Once a financial planning method has been chosen and crafted, the investment management challenges begin!  It is a given that managing stocks for the short-term will be very tough.  The stock market makes enormous moves up when hopeful information is disseminated to the general public about the possible end to this crisis and equally powerful moves downward when the public is disappointed about economic data or a potential resurgence of the pandemic in the future.  Interest rate cuts and demand for safe assets have driven yields to near “0.”  If an investor wants to own a bond with a higher yield, they take on potentially devastating credit risk with companies who might default on their debt.  This dynamic certainly suggests a need for professional management of both stocks and bonds over passive strategies like indexing.  However, there is a risk of illiquidity in bonds when the bonds are inside of a mutual fund or exchange traded fund.  Here’s how this plays out:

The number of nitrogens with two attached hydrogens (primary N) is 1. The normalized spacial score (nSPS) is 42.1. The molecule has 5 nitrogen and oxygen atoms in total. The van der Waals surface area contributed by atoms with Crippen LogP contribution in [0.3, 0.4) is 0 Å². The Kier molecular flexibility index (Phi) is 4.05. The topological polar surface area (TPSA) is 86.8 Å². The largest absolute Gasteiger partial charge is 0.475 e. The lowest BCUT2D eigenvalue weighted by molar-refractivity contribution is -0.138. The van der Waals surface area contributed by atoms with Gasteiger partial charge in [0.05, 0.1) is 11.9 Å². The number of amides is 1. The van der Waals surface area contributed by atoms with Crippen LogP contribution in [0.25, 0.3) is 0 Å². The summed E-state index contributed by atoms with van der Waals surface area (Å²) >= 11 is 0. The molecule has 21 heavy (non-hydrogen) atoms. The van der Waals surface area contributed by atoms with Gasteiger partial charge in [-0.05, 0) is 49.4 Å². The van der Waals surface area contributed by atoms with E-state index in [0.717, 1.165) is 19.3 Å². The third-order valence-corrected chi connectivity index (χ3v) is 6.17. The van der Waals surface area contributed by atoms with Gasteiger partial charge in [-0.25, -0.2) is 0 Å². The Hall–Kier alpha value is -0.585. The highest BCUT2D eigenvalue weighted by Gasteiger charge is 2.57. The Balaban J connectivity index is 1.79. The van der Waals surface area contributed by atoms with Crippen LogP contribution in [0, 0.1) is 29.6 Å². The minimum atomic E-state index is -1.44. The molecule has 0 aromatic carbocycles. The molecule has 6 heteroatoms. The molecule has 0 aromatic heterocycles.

1. The bond fund manager builds a portfolio that meets the objective of generating income while managing credit risk through the diversification of investment grade and high yield bonds. (Without the high yield bonds, there is very little yield available to make the return performance compelling at this moment in time.)
  2. A cash position is created that is larger than the normal 3% in order to distribute to potentially exiting investors in the next downturn. However, it is almost never large enough to meet this objective because a large cash position creates an enormous drag on performance.  (Portfolio managers often receive performance-based compensation relative to their peers which serves as a conflict of interest).